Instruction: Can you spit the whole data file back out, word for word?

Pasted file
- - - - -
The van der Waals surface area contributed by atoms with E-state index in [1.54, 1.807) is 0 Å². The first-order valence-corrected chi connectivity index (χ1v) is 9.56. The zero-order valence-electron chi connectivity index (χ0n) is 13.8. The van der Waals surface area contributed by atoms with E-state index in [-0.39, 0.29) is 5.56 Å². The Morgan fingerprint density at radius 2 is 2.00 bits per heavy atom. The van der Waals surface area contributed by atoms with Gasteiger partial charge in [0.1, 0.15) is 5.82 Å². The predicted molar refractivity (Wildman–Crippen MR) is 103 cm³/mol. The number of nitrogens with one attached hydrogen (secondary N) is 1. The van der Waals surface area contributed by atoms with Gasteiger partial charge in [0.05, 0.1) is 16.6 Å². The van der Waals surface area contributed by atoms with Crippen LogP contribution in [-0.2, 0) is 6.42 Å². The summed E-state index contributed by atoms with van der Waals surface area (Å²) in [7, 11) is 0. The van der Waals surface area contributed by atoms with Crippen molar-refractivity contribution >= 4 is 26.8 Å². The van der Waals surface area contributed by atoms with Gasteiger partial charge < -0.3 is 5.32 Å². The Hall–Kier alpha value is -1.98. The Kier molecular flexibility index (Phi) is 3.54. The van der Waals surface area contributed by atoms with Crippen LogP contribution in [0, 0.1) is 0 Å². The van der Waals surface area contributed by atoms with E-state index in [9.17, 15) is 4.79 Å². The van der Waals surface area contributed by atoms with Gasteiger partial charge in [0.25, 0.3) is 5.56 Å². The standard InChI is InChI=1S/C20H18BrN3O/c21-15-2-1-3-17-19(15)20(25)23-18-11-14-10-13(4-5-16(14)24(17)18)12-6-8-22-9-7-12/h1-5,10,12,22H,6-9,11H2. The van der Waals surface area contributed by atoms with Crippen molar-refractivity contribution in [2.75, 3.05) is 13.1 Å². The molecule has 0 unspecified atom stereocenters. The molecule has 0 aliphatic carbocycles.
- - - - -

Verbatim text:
The van der Waals surface area contributed by atoms with E-state index in [1.54, 1.807) is 0 Å². The first-order valence-corrected chi connectivity index (χ1v) is 9.56. The zero-order valence-electron chi connectivity index (χ0n) is 13.8. The van der Waals surface area contributed by atoms with E-state index in [-0.39, 0.29) is 5.56 Å². The Morgan fingerprint density at radius 2 is 2.00 bits per heavy atom. The van der Waals surface area contributed by atoms with Gasteiger partial charge in [0.1, 0.15) is 5.82 Å². The predicted molar refractivity (Wildman–Crippen MR) is 103 cm³/mol. The number of nitrogens with one attached hydrogen (secondary N) is 1. The van der Waals surface area contributed by atoms with Gasteiger partial charge in [0.05, 0.1) is 16.6 Å². The van der Waals surface area contributed by atoms with Crippen LogP contribution in [-0.2, 0) is 6.42 Å². The summed E-state index contributed by atoms with van der Waals surface area (Å²) in [7, 11) is 0. The van der Waals surface area contributed by atoms with Crippen molar-refractivity contribution >= 4 is 26.8 Å². The van der Waals surface area contributed by atoms with Gasteiger partial charge < -0.3 is 5.32 Å². The Hall–Kier alpha value is -1.98. The Kier molecular flexibility index (Phi) is 3.54. The van der Waals surface area contributed by atoms with Crippen LogP contribution in [0, 0.1) is 0 Å². The van der Waals surface area contributed by atoms with E-state index in [9.17, 15) is 4.79 Å². The van der Waals surface area contributed by atoms with Gasteiger partial charge in [0.25, 0.3) is 5.56 Å². The standard InChI is InChI=1S/C20H18BrN3O/c21-15-2-1-3-17-19(15)20(25)23-18-11-14-10-13(4-5-16(14)24(17)18)12-6-8-22-9-7-12/h1-5,10,12,22H,6-9,11H2. The van der Waals surface area contributed by atoms with Crippen molar-refractivity contribution in [2.75, 3.05) is 13.1 Å². The molecule has 0 unspecified atom stereocenters. The molecule has 0 aliphatic carbocycles.